KC Streetcar's next destination: Berkley Riverfront
The Kansas City Council will take up a measure early next year that seeks to overcome an Aug. 8 vote hindering streetcar expansion.
Six council members, including Mayor Sly James, have sponsored an ordinance that would modify the measure that reined in the city’s participation in streetcar expansion. The ordinance will be considered by the full City Council in January and would require at least nine of the 13 council votes to pass.
This action was prompted by an Aug. 8 election in which voters citywide narrowly approved a petition initiative from streetcar opponents, 51 percent to 49 percent. The citizens’ petition initiative, Question 1 on the Kansas City ballot, prohibited Kansas City municipal government from planning or implementing any fixed-rail transit system without citywide approval. Voters south of the Missouri River would have allowed streetcar expansion, but Northland voters gave the petition opposing expansion the win.
Passage of Question 1 cast doubt on plans to extend the existing downtown streetcar system south on Main Street to the University of Missouri-Kansas City. But streetcar supporters argue that Question 1 had serious legal flaws and interfered with existing contracts with the Kansas City Streetcar Authority and the Kansas City Area Transportation Authority. The city was a partner in planning that had already begun for an expanded streetcar district south of downtown and another shorter extension north of downtown to Berkley Riverfront Park.
Streetcar advocates also point to the fact that just before the citywide vote, the Kansas City Election Board had certified a positive vote Aug. 4 in favor of southward streetcar expansion. In that special mail-in election, Midtown voters authorized formation of a new streetcar district as the first step to taking the streetcar from Union Station to UMKC.
The new ordinance would amend the language of the petition initiative to recognize those contractual obligations. It would still require a citywide vote for any future expansions beyond the ones already contemplated.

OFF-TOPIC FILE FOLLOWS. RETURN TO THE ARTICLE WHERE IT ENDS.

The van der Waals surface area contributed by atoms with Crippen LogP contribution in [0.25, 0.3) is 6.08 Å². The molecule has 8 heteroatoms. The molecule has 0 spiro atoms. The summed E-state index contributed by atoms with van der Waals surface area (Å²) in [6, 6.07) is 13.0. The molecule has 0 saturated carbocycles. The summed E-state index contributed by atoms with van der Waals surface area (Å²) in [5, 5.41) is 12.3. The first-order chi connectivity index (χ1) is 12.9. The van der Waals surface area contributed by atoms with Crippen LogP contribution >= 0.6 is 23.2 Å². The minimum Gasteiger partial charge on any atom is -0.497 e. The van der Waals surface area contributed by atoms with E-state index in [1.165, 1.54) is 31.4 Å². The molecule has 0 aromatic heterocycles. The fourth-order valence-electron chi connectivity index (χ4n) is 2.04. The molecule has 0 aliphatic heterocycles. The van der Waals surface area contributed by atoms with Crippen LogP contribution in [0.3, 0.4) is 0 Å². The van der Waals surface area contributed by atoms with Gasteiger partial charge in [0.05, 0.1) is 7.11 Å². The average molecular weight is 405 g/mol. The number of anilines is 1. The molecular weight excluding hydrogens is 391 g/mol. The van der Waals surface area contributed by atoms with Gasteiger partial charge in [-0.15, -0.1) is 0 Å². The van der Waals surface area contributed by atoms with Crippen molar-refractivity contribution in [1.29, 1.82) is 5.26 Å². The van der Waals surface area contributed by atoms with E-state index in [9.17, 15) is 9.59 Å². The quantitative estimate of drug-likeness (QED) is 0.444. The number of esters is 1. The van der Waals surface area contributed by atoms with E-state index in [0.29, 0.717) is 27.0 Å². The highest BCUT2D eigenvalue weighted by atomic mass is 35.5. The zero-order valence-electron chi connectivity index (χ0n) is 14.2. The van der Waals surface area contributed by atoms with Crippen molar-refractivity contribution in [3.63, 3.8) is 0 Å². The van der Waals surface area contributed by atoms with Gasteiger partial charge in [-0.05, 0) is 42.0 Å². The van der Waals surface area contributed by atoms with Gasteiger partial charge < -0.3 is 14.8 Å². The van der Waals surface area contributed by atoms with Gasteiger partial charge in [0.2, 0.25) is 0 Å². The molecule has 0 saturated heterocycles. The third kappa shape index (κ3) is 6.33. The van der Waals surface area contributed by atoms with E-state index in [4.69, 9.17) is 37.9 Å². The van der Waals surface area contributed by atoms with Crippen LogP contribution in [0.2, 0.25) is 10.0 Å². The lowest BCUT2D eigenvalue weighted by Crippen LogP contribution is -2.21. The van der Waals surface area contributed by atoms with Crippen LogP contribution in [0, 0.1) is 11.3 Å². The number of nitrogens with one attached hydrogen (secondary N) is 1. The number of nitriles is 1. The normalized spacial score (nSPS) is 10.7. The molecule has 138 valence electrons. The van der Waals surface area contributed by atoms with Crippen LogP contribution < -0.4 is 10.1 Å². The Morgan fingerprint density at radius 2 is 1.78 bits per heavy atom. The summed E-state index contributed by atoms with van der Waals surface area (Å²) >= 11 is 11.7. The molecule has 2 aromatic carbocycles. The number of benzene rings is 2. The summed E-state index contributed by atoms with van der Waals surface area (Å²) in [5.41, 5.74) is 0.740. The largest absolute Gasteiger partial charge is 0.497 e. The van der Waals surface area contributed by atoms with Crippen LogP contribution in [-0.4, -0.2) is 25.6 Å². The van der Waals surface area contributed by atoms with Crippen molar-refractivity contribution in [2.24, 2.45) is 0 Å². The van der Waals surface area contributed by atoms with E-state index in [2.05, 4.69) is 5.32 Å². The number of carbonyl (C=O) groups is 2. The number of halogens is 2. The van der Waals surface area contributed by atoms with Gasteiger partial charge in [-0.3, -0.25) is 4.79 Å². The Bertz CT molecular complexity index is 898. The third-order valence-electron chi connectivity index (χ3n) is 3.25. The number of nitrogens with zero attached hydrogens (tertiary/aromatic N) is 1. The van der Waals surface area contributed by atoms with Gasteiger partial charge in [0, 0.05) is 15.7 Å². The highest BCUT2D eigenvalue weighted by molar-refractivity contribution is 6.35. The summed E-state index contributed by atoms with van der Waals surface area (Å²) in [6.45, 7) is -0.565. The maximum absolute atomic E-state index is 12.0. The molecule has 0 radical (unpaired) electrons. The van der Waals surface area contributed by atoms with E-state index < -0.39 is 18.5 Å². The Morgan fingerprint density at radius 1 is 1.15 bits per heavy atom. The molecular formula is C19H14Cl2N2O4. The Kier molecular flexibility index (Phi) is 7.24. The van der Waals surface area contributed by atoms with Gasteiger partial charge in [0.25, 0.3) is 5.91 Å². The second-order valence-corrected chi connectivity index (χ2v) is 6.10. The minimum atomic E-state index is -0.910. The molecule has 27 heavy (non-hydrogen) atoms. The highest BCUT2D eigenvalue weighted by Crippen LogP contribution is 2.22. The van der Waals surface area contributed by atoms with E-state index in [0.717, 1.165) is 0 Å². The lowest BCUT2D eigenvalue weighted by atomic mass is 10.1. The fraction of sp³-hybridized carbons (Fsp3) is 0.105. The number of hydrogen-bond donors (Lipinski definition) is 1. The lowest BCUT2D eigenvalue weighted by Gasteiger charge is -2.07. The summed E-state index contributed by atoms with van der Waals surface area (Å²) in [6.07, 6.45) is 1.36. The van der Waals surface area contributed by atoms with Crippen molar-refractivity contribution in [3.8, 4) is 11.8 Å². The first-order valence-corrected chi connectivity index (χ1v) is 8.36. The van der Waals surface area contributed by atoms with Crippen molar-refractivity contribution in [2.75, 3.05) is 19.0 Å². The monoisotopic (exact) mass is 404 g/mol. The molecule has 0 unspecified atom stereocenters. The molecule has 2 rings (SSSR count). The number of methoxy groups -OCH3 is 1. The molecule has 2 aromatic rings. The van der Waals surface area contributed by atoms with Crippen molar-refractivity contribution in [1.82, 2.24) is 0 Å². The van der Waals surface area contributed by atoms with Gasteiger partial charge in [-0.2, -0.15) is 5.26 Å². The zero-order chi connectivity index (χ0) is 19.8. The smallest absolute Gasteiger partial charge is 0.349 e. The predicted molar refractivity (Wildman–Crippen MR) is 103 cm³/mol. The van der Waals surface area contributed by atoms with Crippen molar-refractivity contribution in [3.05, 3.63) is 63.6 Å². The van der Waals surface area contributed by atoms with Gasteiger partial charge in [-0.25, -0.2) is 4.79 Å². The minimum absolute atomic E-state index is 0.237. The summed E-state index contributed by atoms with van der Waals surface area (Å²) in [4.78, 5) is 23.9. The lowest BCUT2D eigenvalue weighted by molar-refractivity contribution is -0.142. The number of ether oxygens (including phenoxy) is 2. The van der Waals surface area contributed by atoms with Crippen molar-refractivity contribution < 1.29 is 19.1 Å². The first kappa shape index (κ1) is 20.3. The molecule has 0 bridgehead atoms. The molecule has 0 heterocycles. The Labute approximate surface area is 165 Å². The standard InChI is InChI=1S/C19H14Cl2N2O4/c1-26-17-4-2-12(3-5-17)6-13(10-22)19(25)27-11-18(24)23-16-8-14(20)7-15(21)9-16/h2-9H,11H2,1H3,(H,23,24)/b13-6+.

“It manages to respect the August 8 vote but also respects prior contracts,” said Councilman Quinton Lucas, one of the six council sponsors. “We’ll need a citywide election for any citywide expansion.”
Councilman Scott Wagner, another sponsor, said the city’s law department felt the petition initiative was legally flawed, in that it prohibited any city transit planning and imposed a $1,000-per-day fine for noncompliance.
“I think there has always been a recognition that several of the things within that (initiative) language were either unenforceable or illegal,” Wagner said.
Both Wagner and Lucas realize people may wonder why the city had an Aug. 8 election on something it thought was illegal. But the Missouri Supreme Court has said that citizen initiatives with enough petition signatures specified by the city charter must go on a Kansas City ballot. If those initiatives are legally flawed, then the city charter says they can be overturned or changed within a year by nine council votes. After a year, they can be overturned by seven council votes.
Wagner and Lucas did not yet know if there are nine votes to alter the Aug. 8 measure. The other current sponsors are Mayor James, Jolie Justus, Jermaine Reed and Scott Taylor.
Streetcar opponent Sherri DeJanes, who spearheaded the Aug. 8 petition initiative, said Friday she had not yet seen the latest proposal and would have to evaluate whether to oppose it. She is already opposing in court the mail-in streetcar election process that was conducted in Midtown. That lawsuit is pending.
Streetcar opponents have argued that Kansas City rail transit is a waste of money and that any project of this magnitude deserves citywide voter consideration.
Streetcar advocate David Johnson said it’s important to get clarity on the impact of the Aug. 8 vote and to allow the city’s participation in the two expansion plans that were already underway prior to the vote. He said people should realize the city’s long-term financial commitment is capped at about $2 million that it already contributes annually to the downtown streetcar system. Even with streetcar expansion, that city contribution would not increase.
Kansas City Streetcar Authority spokeswoman Donna Mandelbaum said the city has refrained from participation in the planning since Aug. 8. But she said the city’s planning expertise and participation in future federal funding grant requests would be very helpful, especially since the streetcar would operate in city streets.
“What this ordinance would allow is that the city staff can come back into the team and help with the planning of it,” Mandelbaum said. “The city brings along resources and expertise that we really need.”